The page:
NY Mag looks at Stuyvesant culture in light of cheating scandal
This week's issue of New York Magazine has an in-depth profile of Nayeem Ahsan, the 16-year-old Stuyvesant High School student who helmed the school's recent cheating scandal. Last June, school officials caught Ahsan using his cell phone to help dozens of students cheat on Regents exams, which students must take before graduating. Since then, the city has launched an investigation and threatened many of the students involved with lengthy suspensions. And the school's principal has retired, to be replaced by a former network leader who is also a Stuyvesant parent. In the wake of these events, many GothamSchools readers told us that cheating is more widespread than officials would admit, and expressed suspicions of Principal Jie Zhang's suggestion that the cheating ring was an isolated incident. “I have not been made aware … or have a reason to believe that there is ongoing cheating there," Zhang told reporters in a phone call shortly after being appointed. The magazine piece also suggests otherwise. In addition to detailing Ahsan's methods, which included sharing homework answers, procuring exams given by teachers in previous years, and texting students photos of entire exam booklets during last spring's Regents exams, it describes a culture that encouraged cheating among many. Ahsan said Stuyvesant's educational environment put a premium on high-performance and competition. The structure of his classes often presented opportunities to game the system:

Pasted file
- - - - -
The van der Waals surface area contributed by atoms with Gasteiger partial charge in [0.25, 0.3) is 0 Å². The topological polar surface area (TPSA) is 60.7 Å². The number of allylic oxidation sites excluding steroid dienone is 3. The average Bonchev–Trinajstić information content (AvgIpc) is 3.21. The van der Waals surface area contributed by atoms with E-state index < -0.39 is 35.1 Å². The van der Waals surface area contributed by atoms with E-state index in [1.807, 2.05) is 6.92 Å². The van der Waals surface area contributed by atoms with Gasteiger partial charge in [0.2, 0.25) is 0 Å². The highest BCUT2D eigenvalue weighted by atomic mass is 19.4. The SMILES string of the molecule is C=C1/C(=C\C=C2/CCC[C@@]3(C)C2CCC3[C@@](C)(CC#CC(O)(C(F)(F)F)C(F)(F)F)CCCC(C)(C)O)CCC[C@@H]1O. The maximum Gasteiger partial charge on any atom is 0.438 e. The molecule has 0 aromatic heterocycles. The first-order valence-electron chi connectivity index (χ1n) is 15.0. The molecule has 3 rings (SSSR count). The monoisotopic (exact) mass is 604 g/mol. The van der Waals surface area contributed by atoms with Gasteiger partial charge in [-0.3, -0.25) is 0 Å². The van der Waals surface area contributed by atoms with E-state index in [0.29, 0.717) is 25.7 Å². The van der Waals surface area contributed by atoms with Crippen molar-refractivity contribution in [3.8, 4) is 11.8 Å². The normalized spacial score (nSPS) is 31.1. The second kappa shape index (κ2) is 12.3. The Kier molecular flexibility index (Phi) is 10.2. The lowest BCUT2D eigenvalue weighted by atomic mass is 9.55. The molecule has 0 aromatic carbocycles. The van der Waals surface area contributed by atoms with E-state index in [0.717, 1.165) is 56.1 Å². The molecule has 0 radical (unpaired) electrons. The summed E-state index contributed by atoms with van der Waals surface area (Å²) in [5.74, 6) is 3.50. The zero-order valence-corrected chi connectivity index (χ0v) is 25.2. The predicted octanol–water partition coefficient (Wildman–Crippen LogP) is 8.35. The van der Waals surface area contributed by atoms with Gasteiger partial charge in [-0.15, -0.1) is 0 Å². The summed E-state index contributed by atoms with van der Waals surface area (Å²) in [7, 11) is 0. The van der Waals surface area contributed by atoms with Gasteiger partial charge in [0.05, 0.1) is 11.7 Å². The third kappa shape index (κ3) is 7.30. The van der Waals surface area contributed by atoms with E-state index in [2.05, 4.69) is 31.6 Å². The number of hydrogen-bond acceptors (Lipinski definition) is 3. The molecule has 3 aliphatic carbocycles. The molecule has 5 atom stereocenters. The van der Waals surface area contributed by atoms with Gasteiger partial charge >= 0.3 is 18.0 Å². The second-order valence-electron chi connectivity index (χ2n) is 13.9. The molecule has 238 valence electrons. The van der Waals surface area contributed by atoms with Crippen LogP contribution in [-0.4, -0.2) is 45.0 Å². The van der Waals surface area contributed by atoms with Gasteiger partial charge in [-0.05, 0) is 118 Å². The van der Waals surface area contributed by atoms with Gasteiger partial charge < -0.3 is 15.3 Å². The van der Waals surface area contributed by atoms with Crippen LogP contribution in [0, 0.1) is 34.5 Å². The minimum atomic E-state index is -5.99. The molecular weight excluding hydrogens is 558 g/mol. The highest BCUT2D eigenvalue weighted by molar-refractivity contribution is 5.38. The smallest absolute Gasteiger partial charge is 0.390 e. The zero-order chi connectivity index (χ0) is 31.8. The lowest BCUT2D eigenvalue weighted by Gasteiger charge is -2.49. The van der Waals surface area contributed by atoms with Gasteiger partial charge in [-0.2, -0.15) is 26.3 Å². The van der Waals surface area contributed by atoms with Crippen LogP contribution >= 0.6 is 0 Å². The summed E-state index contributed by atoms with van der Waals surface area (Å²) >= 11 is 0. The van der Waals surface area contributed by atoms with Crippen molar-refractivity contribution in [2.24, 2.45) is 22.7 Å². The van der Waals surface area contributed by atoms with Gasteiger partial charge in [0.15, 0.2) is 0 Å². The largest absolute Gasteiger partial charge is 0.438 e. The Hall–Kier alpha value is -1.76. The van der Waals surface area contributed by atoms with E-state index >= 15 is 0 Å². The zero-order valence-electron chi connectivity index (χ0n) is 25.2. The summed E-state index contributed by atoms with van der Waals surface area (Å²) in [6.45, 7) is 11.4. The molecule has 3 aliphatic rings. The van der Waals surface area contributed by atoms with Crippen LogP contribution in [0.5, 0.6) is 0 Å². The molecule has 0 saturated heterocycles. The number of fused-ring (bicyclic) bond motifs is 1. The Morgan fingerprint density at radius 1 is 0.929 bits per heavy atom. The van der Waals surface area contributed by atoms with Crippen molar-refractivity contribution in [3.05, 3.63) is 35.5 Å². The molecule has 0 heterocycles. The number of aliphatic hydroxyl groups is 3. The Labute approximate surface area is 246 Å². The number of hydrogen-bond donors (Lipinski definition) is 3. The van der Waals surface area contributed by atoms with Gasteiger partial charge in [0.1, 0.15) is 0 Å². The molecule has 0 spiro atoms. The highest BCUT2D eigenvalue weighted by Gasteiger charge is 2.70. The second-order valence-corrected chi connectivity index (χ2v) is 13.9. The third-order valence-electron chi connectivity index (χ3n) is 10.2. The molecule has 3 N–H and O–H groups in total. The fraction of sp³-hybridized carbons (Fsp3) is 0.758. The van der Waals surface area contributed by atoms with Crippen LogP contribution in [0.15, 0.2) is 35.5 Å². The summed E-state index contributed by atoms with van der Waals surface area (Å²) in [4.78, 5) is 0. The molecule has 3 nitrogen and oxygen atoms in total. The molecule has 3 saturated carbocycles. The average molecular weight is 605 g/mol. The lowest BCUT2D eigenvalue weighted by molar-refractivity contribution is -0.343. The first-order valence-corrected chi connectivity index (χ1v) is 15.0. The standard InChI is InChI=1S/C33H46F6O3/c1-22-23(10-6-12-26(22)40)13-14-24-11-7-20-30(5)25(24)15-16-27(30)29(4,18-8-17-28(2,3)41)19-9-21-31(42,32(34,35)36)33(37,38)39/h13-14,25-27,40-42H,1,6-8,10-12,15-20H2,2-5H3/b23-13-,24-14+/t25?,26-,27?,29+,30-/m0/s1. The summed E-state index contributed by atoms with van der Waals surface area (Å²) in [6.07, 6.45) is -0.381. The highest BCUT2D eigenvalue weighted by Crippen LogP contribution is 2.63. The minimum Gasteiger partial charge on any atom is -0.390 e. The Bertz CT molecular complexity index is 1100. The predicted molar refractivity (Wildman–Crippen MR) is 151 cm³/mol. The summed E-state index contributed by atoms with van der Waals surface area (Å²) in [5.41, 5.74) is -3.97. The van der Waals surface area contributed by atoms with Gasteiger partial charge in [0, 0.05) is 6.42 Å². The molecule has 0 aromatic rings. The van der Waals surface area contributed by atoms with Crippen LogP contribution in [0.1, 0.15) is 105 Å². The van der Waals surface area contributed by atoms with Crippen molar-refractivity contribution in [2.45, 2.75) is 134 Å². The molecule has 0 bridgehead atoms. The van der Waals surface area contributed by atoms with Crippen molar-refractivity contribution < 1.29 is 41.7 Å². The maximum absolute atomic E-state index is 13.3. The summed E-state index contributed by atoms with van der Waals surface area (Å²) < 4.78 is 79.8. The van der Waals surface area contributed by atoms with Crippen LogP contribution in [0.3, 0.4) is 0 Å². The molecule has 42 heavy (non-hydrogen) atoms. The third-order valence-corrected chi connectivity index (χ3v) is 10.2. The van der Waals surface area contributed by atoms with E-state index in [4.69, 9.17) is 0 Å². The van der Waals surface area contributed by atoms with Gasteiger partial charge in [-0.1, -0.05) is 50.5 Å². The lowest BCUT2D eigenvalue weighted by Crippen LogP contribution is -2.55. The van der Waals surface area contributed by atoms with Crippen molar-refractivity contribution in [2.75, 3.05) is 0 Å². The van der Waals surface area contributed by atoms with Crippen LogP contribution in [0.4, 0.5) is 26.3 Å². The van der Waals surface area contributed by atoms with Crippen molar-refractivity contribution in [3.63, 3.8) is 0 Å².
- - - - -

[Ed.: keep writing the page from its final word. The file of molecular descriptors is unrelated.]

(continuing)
September 7, 2012
Dozens of Stuyvesant HS students suspended for cheating
A dozen Stuyvesant High School students will be suspended for as long as two weeks and more than 50 others could face short-term suspension for cheating. The punishments are only one component of the school's renewed response to a broad cheating scandal that broke this summer. Stuyvesant's new principal, Jie Zhang, is also requiring students to sign on to an academic honesty policy, urging the creation of an "honor code," and cracking down on student cell phones. Department of Education officials announced in July that they had determined that 71 students had cheated on final exams, with all but two receiving answers in advance to a city Spanish exam. They said at the time that a student who provided the answers would be suspended and not allowed to return to the school, the city's most elite. They also said more punishments could come this fall but did not say how many students faced suspension. Today, the city announced that the number is 66. Zhang informed the students and their families today about the suspensions, which for some students will start on Monday. A second phase in the department's investigation into the cheating, which is ongoing, is looking at the school's original response. The department did not learn about the cheating until nearly a week after then-Principal Stanley Teitel sent a letter to parents informing them that some students had been punished, and the penalties the school levied did not match those outlined in the city’s discipline code.
In your inbox.
Chalkbeat New York
How I Teach
Rise & Shine Colorado
Rise & Shine Detroit
Rise & Shine Indiana
Rise & Shine Tennessee
The Starting Line